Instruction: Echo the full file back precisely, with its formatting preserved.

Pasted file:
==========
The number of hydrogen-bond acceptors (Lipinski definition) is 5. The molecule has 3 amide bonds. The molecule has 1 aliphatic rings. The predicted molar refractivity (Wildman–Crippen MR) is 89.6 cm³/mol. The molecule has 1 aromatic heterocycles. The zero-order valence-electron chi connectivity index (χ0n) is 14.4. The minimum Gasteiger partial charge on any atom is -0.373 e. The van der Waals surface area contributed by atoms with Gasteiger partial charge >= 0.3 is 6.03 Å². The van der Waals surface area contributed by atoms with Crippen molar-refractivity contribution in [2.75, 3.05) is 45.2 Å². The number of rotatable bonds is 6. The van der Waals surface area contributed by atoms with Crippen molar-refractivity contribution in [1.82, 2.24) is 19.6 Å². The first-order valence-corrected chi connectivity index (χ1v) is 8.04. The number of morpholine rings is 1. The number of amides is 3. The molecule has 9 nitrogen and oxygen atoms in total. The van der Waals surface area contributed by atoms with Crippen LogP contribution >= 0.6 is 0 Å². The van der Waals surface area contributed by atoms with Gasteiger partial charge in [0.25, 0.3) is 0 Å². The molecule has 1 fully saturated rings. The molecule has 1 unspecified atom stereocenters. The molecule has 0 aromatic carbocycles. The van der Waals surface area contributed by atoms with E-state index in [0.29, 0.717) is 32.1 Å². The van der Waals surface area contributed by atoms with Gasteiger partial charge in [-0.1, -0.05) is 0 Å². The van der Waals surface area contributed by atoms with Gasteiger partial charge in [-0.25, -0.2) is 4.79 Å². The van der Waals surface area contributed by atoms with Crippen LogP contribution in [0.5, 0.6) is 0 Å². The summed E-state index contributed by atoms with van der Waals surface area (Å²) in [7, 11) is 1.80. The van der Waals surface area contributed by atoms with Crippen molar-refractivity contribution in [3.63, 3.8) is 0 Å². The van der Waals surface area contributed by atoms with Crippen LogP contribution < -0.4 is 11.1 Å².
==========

The number of hydrogen-bond acceptors (Lipinski definition) is 5. The molecule has 3 amide bonds. The molecule has 1 aliphatic rings. The predicted molar refractivity (Wildman–Crippen MR) is 89.6 cm³/mol. The molecule has 1 aromatic heterocycles. The zero-order valence-electron chi connectivity index (χ0n) is 14.4. The minimum Gasteiger partial charge on any atom is -0.373 e. The van der Waals surface area contributed by atoms with Gasteiger partial charge >= 0.3 is 6.03 Å². The van der Waals surface area contributed by atoms with Crippen molar-refractivity contribution in [2.75, 3.05) is 45.2 Å². The number of rotatable bonds is 6. The van der Waals surface area contributed by atoms with Crippen molar-refractivity contribution in [1.82, 2.24) is 19.6 Å². The first-order valence-corrected chi connectivity index (χ1v) is 8.04. The number of morpholine rings is 1. The number of amides is 3. The molecule has 9 nitrogen and oxygen atoms in total. The van der Waals surface area contributed by atoms with Crippen LogP contribution >= 0.6 is 0 Å². The van der Waals surface area contributed by atoms with Gasteiger partial charge in [0.25, 0.3) is 0 Å². The molecule has 1 fully saturated rings. The molecule has 1 unspecified atom stereocenters. The molecule has 0 aromatic carbocycles. The van der Waals surface area contributed by atoms with E-state index in [0.29, 0.717) is 32.1 Å². The van der Waals surface area contributed by atoms with Gasteiger partial charge in [-0.1, -0.05) is 0 Å². The van der Waals surface area contributed by atoms with Gasteiger partial charge in [-0.25, -0.2) is 4.79 Å². The van der Waals surface area contributed by atoms with Crippen LogP contribution in [0.5, 0.6) is 0 Å². The summed E-state index contributed by atoms with van der Waals surface area (Å²) in [7, 11) is 1.80. The van der Waals surface area contributed by atoms with Crippen molar-refractivity contribution in [3.63, 3.8) is 0 Å². The van der Waals surface area contributed by atoms with Crippen LogP contribution < -0.4 is 11.1 Å².